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I tried to use time command with -f option to format the output of time, but I get the following error:

-f: command not found

Then I tried to use other options -a, -o, etc and I get the same error. Not even time --version doesn't work (--version: command not found).

Don't tell me to read the man because I already do it by many times... All these options are specified there. So, where could be the problem?

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1  
Are you confusing date with time? Try man date. –  Elliott Frisch Mar 14 at 17:51
    
@ElliottFrisch No. I think that I was very clear, I speak about time command. –  user258266 Mar 14 at 17:53
    
Does sudo apt-get install --reinstall time help? –  i08in Mar 14 at 17:53
7  
Or maybe the internal shell time with /usr/bin/time –  Rmano Mar 14 at 17:53
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3 Answers 3

up vote 31 down vote accepted

Well, even if you don't like it, I will put you to read again with more attention man time. At the end of EXAMPLES section you will find:

  Users of the bash shell need to use an explicit path in order to run
  the external time command and not the shell builtin variant.  On system
  where time is installed in /usr/bin, the first example would become
       /usr/bin/time wc /etc/hosts

So, I'm assuming that you use bash shell which uses an internal, shell builtin, version of time. You can check this using the following command:

type time

and the output will probably be:

time is a shell keyword

If this is the case, then is clear, to use the real time command, you must to use its explicit path: /usr/bin/time.

Further, if you don't want to use anymore the shell builtin time, you can create a permanent alias as follow:

alias time='/usr/bin/time'

This will overwrite the shell builtin time because the command:

type time

will give the following output now:

time is aliased to `/usr/bin/time'
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Very good explanation, thanks! I went crazy because of this problem. –  user258266 Mar 14 at 18:06
2  
for the shell built commands: {info time} and {type time}. For the binary commands: {which time} and {man time} –  Michael Martinez Mar 14 at 19:09
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The bash and zsh shells have their internal time command. You have to use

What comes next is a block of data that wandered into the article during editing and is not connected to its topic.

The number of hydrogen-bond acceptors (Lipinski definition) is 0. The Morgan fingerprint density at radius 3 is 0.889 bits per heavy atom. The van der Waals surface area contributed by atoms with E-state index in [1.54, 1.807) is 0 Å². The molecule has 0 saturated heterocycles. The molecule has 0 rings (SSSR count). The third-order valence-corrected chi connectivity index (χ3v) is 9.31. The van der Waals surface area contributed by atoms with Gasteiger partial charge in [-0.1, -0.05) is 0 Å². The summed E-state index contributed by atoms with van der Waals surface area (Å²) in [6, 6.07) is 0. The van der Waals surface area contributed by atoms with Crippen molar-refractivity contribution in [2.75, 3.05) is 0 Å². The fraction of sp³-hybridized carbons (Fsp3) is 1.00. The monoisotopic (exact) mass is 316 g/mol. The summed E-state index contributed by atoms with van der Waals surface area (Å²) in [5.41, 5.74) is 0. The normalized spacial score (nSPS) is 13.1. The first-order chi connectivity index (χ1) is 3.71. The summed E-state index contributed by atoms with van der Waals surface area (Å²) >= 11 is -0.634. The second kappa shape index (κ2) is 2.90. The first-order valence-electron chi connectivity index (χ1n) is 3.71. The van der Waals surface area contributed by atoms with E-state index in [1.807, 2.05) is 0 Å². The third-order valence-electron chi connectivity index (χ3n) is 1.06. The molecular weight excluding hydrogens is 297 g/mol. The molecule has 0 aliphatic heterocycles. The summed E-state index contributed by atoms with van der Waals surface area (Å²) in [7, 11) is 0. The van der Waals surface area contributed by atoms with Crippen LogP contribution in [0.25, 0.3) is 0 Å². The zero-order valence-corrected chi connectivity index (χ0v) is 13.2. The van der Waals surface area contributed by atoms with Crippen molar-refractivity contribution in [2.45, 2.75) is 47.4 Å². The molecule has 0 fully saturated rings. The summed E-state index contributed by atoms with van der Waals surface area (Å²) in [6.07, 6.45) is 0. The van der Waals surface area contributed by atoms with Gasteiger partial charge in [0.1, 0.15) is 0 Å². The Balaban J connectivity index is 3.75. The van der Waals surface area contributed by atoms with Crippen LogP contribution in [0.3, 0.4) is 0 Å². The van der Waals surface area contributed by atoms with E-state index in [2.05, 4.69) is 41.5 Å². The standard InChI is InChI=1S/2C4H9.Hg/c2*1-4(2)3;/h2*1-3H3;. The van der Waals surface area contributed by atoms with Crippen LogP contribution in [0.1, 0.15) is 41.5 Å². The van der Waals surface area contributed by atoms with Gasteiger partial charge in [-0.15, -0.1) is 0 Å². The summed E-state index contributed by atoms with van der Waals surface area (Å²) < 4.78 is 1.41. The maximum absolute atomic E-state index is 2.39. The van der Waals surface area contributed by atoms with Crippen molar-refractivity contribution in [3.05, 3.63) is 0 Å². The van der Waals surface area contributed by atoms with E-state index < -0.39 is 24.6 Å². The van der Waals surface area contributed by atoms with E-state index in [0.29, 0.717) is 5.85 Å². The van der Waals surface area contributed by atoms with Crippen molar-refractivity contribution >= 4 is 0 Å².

/usr/bin/time -f ...

BTW, I discovered that using (from zsh):

~% which  time
time: shell reserved word
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1  
Thanks for your quick reply, +1... but I must to accept the other answer as it has some more good explanations. –  user258266 Mar 14 at 18:03
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Since, as the other answers explain, time is a shell builtin, the only option available to you is -p:

terdon@oregano ~ $ help time
time: time [-p] pipeline
    Report time consumed by pipeline's execution.

Execute PIPELINE and print a summary of the real time, user CPU time,
and system CPU time spent executing PIPELINE when it terminates.

Options:
  -p    print the timing summary in the portable Posix format

So, you need to run the time that's in /usr/bin. Here are a few ways to do so:

  • Use the full path

    /usr/bin/time -f %Uuser ls >/dev/null
    
  • Use \ which causes your shell to ignore aliases and builtins

    \time -f %Uuser ls >/dev/null 
    
  • Use the command builtin which does the same as the above

    command time -f %Uuser ls >/dev/null
    
  • Use a different shell, one that has no such builtin. For example sh (which is actually dash on Ubuntu

    sh -c "time -f %Uuser ls >/dev/null"
    
  • Use which, which will search through your $PATH (OK, this one is silly)

    $(which time) -f %Uuser ls >/dev/null
    
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Thanks for your answer, too! –  user258266 Mar 14 at 18:14
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